Adam Franciszek Szczawinski

SZCZAWINSKI, Dr. Adam Franciszek Passed away peacefully on June 2, 2006 at Victoria General Hospital. Predeceased by his wife Mary nee McAlpine in 1968. Survived by his son Alan, (Barbara Lund) and three grandchildren Jacob, Maxwell and Kira. Born in Zubra, near Lwow, Poland on October 21,1913. He obtained a Ph.D. in botany from the University of Lwow in 1937 and he taught at both the Commercial College and the University of Lwow until 1939. With the start of World War II, Lwow was occupied by Russia, so he became active with the Polish underground. He was imprisoned by the Russians, but escaped to France in April 1940 and joined the Polish Army. When France collapsed he was imprisoned by the Germans. He once again escaped, this time to Britain where he joined the Polish Air Force in London. He quickly rose through the ranks becoming Director of Education, then Acting Wing Commander and personal advisor to the Air Officer Commanding Head of the Polish Air Force. After the war ended, he joined the Royal Air Force staying there until 1948 when he married a Scotswoman, Mary M. McAlpine and together they immigrated to Canada. They settled in Richmond B.C. as farmers, growing potatoes, corn and flowers. He then tried for a position in botany, but found his Ph.D. from Poland was unrecognized, so he redid another Ph.D. at the University of British Columbia (UBC). In 1953 he graduated as the first UBC recipient of a Ph.D. in botany. In 1955 he moved to Victoria to serve as Curator and Head of the Botany Division of the Provincial Museum, where he worked until his retirement in 1975. Over the course of his museum career he published many books on plants and mushrooms of British Columbia. While at the museum, he and his colleague, Dr. Clifford Carl developed a vision and plan for a World Class museum. His dream came true in August 1968, when the Royal B.C. Museum opened. After his retirement, he continued his life long work with Botany, writing numerous books with his coauthor Dr. Nancy Turner. He enjoyed life to it's fullest. He had many wonderful friends who supported him so he could remain living by himself in his own house. We thank them for their care and friendship. We also wish to thank Adam's physician/practice Dr. and Mrs. Jan Urban, the homecare workers and the staff at the Victoria General Hospital who gave him the very best of care which helped to extend his life over the last 10 years. By Adam's request, there will be no service, and a private interment will occur later. Flowers are graciously declined. If so desired, donations in Adam's memory may be made to the Heart and Stroke Foundation. 255160
Published by The Times Colonist from Jun. 9 to Jun. 10, 2006.
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As a member of the press gallery for The Times in the 1960s, I have many memories of chats with Adam and his lively interest, not only in botany but all of life. I particularly remember an occasion when he accepted my wife Peggy's invitation to come out to our home to identify some mushrooms. We were living on Piers Island as pioneering year-round residents at the time. When he arrived at the Islanders' satellite dock beside the old Mowat ferry operation to be ferried across in our dinghy, we were slightly taken aback because he was dressed in his usual natty shirt, tie and jacket, complete with vest. But he clambered in happily and we putted over to the Island, hiked up the pathway to our home for tea and then along the rough trails into the wooded interior. On the way he became jovially excited and took his place at the head of our party (we had dogs, a cat and a couple of goats following us single file) happily describing the crop of both meadow mushrooms and lactaria as one of the best he'd seen since visiting Washington State - until he suddenly and completely disappeared from view. To our alarm, he'd tripped over a fallen tree truck. But up he popped, with a huge grin, holding high a large mushroom. "See," he said triumphantly.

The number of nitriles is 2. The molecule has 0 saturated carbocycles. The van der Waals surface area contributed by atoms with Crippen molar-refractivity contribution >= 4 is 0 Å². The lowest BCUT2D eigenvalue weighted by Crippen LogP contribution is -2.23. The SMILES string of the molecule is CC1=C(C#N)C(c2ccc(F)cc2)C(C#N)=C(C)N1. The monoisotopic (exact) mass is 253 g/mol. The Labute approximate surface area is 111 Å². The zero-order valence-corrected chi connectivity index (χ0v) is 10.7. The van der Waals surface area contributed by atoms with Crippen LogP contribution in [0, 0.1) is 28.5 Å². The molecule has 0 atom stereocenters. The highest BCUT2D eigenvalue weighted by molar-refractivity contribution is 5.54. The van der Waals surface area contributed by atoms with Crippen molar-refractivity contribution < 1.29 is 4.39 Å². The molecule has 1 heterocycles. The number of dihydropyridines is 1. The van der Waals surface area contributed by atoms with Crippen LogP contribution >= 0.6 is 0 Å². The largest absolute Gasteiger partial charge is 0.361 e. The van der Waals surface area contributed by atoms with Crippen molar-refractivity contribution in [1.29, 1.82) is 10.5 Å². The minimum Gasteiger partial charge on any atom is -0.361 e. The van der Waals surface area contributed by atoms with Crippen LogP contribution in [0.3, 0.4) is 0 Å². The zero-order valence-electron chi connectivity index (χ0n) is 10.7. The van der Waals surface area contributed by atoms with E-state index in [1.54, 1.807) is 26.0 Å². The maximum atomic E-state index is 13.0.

John Mika
June 20, 2006
The account of Adam's many facets and contributions detailed in the Times-Colonist obituary somehow manages to miss one that may have longest effect: the importance of his book, Guide to Common Mushrooms of British Columbia, in motivating the development of the mushroom-hunting hobby (and passion) in this province.

Thousands of mushroomers have relied on the pictures and descriptions in his book to determine which mushrooms were hazardous or of poor flavour; which were safe and delicious. A very fortunate few were led by Adam to his favorite spots and enjoyed his cooking of the results.
Thanks, Adam, for sharing so much with all of us!

CRoger and Winnie
Roger Ruth
June 14, 2006
Adam was a dear friend, confidant and role model for how to fully be alive! I loved him for his humor, integrity, enthusiasm, and all that he represents. I am honored to have been his friend while I lived in Victoria and remember him as a "truly unforgettable gentleman."

Anita Bains
Anita Bains
June 11, 2006
Dr Adam was a wonderful, bright, charming man, who easily made friends and left a lasting impression. We were so honored when he spoke at our wedding in 1987.
Our memories of engaging, intelligent conversations filled with humor and substance, will remain with us.
We are saddened by your loss and may you take comfort in knowing we share in your sorrow.
Mark, Nadia & Kiel Dabielski
June 10, 2006
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